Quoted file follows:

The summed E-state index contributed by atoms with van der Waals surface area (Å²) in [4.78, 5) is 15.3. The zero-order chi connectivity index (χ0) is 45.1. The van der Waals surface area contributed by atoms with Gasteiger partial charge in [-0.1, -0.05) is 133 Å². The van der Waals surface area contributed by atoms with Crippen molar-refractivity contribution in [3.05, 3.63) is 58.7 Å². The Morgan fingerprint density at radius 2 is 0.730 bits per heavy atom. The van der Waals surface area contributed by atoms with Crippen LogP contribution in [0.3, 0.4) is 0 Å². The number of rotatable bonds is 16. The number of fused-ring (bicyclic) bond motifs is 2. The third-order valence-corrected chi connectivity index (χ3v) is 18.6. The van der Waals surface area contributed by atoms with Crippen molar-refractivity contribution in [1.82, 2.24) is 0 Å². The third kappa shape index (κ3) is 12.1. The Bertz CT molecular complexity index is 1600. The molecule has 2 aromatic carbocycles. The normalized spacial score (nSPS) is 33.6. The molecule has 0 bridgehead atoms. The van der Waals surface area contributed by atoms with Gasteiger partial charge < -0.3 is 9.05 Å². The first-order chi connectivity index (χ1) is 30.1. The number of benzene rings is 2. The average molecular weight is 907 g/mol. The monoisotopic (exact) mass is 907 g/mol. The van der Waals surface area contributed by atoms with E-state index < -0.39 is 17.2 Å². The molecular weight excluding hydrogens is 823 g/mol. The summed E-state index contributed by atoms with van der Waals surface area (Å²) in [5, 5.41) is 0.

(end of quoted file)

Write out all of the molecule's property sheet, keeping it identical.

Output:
The summed E-state index contributed by atoms with van der Waals surface area (Å²) in [4.78, 5) is 15.3. The zero-order chi connectivity index (χ0) is 45.1. The van der Waals surface area contributed by atoms with Gasteiger partial charge in [-0.1, -0.05) is 133 Å². The van der Waals surface area contributed by atoms with Crippen molar-refractivity contribution in [3.05, 3.63) is 58.7 Å². The Morgan fingerprint density at radius 2 is 0.730 bits per heavy atom. The van der Waals surface area contributed by atoms with Crippen LogP contribution in [0.3, 0.4) is 0 Å². The number of rotatable bonds is 16. The number of fused-ring (bicyclic) bond motifs is 2. The third-order valence-corrected chi connectivity index (χ3v) is 18.6. The van der Waals surface area contributed by atoms with Crippen molar-refractivity contribution in [1.82, 2.24) is 0 Å². The third kappa shape index (κ3) is 12.1. The Bertz CT molecular complexity index is 1600. The molecule has 2 aromatic carbocycles. The normalized spacial score (nSPS) is 33.6. The molecule has 0 bridgehead atoms. The van der Waals surface area contributed by atoms with Gasteiger partial charge < -0.3 is 9.05 Å². The first-order chi connectivity index (χ1) is 30.1. The number of benzene rings is 2. The average molecular weight is 907 g/mol. The monoisotopic (exact) mass is 907 g/mol. The van der Waals surface area contributed by atoms with E-state index < -0.39 is 17.2 Å². The molecular weight excluding hydrogens is 823 g/mol. The summed E-state index contributed by atoms with van der Waals surface area (Å²) in [5, 5.41) is 0.